Aquaman Review

Director: James Wan

Cast: Jason Mamoa, Amber Heard, Nicole Kidman, Willem Dafoe, Yahya Abdul-Mateen II, Dolph Lundgren, Patrick Wilson, Temuera Morrison

Runtime: 2hrs 23min Rated PG-13

Release date 12/21/18

Watch the trailer

As a card carrying DC fanboy, I’ve been anxiously awaiting Aquaman, hopeful that it would be a home run for my favorite comic publishing house. The DC cinematic universe has been on shaky ground basically since it first began with Man of Steel in 2013. I have honestly enjoyed most of the films released, but Warner Bros just hasn’t been able to capture the hearts of the masses in a way that comes close to competing with Marvel.


Now, multiple rumors and reports that the studio may have officially killed the cinematic universe in its present form have left the future in question. Unfortunately, it seems like Warner Bros wants to continue making solo films, but is reluctant to make any promises towards continuing a shared universe of any kind for the time being.

However a big reason I was hopeful for Aquaman was the movie has had a lot of positive buzz from early screenings. If nothing else mobs of drooling women looking to stare at a shirtless Jason Mamoa for 2 hrs will hopefully help drive the box office numbers up. I don’t blame them at all…I get it. He’s dreamy…whatever.

Hopefully though, if the studio can get a couple wins under their belt like Wonder Woman, maybe they’ll put another Justice League movie back on the table down the road. They just desperately need a solid plan, take their time, and stick with it.

I got a chance to see the film about a week early, thanks to my incredible pregnant wife who saw the tickets go on sale through an Amazon Prime deal in the middle of the night while she couldn’t sleep. Yes, she is one of those drooling women I just mentioned, but I like to tell myself she bought the tickets thinking of me as well .

What you should know before watching Aquaman.

How the overall public will react to the movie remains to be seen, but I really had a fun time and enjoyed the heck out of Aquaman. It’s not a perfect film, but it is an entertaining over the top, fantasy adventure epic that is a worthy counterpart to 2017’s Wonder Woman.

I’ve seen people online trying to rank or compare these two solo films and now having seen both I don’t think that’s necessarily fair. Wonder Woman and Aquaman are polar opposite films that will resonate with people differently, depending on what they are looking for in a movie. I put them on equal footing; each for their own charm they bring. I will say though that I definitely had more fun watching Aquaman than I did Justice League.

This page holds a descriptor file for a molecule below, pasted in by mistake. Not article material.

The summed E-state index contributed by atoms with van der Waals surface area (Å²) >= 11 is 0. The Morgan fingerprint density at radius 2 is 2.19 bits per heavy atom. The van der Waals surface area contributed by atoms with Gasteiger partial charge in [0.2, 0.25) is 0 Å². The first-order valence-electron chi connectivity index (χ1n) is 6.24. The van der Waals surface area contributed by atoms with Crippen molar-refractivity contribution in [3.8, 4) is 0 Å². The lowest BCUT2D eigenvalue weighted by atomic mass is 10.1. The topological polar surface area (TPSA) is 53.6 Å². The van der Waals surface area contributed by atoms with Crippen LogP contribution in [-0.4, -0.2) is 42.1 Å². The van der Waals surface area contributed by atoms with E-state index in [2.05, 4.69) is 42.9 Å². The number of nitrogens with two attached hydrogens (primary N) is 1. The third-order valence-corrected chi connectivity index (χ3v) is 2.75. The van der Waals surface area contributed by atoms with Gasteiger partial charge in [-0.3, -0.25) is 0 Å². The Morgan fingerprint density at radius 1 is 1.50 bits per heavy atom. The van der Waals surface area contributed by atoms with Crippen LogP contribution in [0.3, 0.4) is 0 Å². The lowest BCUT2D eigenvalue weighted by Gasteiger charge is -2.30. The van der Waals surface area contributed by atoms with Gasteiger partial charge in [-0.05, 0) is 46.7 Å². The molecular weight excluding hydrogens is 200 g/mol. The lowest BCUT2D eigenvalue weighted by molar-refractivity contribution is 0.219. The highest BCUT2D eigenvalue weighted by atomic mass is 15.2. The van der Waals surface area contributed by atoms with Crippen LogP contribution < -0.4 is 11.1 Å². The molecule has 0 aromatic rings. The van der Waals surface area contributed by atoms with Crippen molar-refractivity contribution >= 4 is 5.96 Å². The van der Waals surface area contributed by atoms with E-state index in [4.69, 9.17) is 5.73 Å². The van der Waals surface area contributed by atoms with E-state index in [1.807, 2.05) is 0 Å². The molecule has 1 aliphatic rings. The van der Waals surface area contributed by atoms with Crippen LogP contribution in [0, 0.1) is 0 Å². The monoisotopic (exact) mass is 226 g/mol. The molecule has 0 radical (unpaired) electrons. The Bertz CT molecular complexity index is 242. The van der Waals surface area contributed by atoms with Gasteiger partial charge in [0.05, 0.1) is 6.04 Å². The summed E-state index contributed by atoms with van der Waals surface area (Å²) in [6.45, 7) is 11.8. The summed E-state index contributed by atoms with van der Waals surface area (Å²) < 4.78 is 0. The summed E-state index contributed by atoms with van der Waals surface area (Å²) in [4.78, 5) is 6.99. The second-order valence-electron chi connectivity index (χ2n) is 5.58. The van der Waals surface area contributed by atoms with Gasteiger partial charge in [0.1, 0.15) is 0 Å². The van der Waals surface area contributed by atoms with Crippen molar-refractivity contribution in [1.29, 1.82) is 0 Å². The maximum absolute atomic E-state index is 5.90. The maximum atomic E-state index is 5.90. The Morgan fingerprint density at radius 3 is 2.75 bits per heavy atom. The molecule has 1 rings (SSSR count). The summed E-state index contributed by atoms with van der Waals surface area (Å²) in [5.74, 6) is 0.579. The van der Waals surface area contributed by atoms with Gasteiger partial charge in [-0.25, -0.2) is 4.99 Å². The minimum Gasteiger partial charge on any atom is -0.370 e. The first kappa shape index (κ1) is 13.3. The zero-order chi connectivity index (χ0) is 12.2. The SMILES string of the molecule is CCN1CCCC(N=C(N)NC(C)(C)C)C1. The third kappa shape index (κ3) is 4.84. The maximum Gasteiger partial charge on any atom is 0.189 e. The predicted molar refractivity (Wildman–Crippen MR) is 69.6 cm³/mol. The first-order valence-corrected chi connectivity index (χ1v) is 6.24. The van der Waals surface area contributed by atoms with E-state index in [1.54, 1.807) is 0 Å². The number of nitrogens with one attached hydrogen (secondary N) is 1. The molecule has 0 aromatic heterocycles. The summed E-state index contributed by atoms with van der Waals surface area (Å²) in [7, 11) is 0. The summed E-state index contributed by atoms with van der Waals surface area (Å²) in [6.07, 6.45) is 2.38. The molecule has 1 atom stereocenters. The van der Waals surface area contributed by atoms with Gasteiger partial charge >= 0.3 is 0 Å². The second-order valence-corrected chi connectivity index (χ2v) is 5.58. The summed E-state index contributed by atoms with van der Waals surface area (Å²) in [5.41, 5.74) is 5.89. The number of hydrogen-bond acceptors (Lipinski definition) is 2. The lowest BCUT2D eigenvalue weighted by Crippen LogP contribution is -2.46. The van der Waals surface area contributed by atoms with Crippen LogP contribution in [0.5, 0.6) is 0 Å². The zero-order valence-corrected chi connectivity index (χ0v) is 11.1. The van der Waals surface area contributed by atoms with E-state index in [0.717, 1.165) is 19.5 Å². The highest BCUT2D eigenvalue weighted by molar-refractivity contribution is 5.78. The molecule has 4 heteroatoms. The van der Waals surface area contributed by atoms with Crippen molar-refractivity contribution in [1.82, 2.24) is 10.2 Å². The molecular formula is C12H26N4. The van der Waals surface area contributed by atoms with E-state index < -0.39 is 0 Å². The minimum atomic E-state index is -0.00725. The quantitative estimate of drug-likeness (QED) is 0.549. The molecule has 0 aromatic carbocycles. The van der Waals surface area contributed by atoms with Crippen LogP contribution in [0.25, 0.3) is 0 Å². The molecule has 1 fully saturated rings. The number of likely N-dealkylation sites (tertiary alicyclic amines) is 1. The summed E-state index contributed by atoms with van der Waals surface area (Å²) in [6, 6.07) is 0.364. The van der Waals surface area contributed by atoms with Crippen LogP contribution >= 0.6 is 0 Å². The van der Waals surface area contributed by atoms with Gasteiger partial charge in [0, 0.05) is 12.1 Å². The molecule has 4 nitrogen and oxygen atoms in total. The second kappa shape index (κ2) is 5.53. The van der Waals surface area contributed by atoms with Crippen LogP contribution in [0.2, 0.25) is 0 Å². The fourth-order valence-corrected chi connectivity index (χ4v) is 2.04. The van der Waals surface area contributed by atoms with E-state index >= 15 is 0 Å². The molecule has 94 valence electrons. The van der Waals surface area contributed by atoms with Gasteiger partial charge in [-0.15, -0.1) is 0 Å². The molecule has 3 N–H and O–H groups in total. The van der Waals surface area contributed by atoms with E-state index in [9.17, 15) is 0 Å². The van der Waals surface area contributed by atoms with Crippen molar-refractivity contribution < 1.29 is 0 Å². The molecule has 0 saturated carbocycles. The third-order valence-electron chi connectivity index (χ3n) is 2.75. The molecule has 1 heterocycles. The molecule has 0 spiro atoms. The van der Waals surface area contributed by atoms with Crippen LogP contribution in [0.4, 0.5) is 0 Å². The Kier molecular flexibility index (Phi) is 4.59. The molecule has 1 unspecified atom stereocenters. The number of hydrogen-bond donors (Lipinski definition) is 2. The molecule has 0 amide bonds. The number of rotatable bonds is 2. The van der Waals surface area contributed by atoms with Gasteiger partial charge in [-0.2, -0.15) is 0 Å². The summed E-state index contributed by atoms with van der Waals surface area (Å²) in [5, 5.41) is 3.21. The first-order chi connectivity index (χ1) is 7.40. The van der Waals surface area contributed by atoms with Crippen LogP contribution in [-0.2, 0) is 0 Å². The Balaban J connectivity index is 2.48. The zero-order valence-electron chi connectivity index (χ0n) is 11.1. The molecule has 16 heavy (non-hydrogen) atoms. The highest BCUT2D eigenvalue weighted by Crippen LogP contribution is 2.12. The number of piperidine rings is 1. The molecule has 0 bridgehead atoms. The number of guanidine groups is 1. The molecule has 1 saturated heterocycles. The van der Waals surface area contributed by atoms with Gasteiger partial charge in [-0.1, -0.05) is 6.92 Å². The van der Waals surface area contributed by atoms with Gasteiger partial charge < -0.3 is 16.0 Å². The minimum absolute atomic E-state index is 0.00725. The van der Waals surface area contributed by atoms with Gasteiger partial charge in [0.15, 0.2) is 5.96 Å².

To make sure you go into Aquaman with the proper mindset, make sure to check reality at the theater door. This movie is pure escapism with ancient under water civilizations and creatures who do fantastic things. I know that may be obvious from the trailer, but movie goers are used to Marvel heavily grounding most of their heroes in reality to make them relatable to the average Joe. DC usually takes the opposite approach and Aquaman is prime example.

This feels more like a comic book story with all the stereotypical comic book troupes you can imagine. That isn’t a bad thing; because frankly I don’t want all of my superhero movies to be exactly the same. Sometimes I want to watch a superhero figure out how he’s going to juggle paying his bills and fighting crime, but other times I’m just in the mood to watch Khal Drogo ride a giant seahorse into battle and kick some underwater ass.

While there are still some noticeable differences, Warner Bros has definitively changed the tone of their superhero films since Batman v. Superman, inching as close as possible to the lighthearted Marvel brand. Aquaman feels even lighter in tone than Justice League but still maintains a good balance of dramatic and comedic moments that I think more people will respond positively to.

Mamoa’s Arthur is quite different from the comics; with a personality closer to a surfer, bar hopping, biker bro than a royal king of the seven seas. He also has several one liners that are somewhat reminiscent of a Schwarzenegger movie; most are corny or only funny because of how lame they are such as the “permission to come aboard?” line from the trailer. That line has to win the award for most shameless double entendre in a comic book film.


Many of the film’s dramatic moments work but some are pushed so far over the top that I couldn’t help but laugh at the ridiculousness. For example, you can tell that director James Wan really likes to use slow motion; it is used entirely too much throughout the movie. Often times you can tell the movie is trying to use slow motion to make a particular shot more dramatic, but it only succeeds in making it so ridiculously campy that you can’t help but laugh.

Another minor issue is the pacing of the movie and how it incorporates some of the flashback scenes near the beginning is a bit jarring. It’s a bit confusing how Arthur is trained by  Willem Dafoe’s character when he’s clearly not allowed to have contact with Atlantis. Eventually enough scenes go by where you finally piece together that he’s been sneaking to the surface to train Arthur, but it’s just poorly communicated.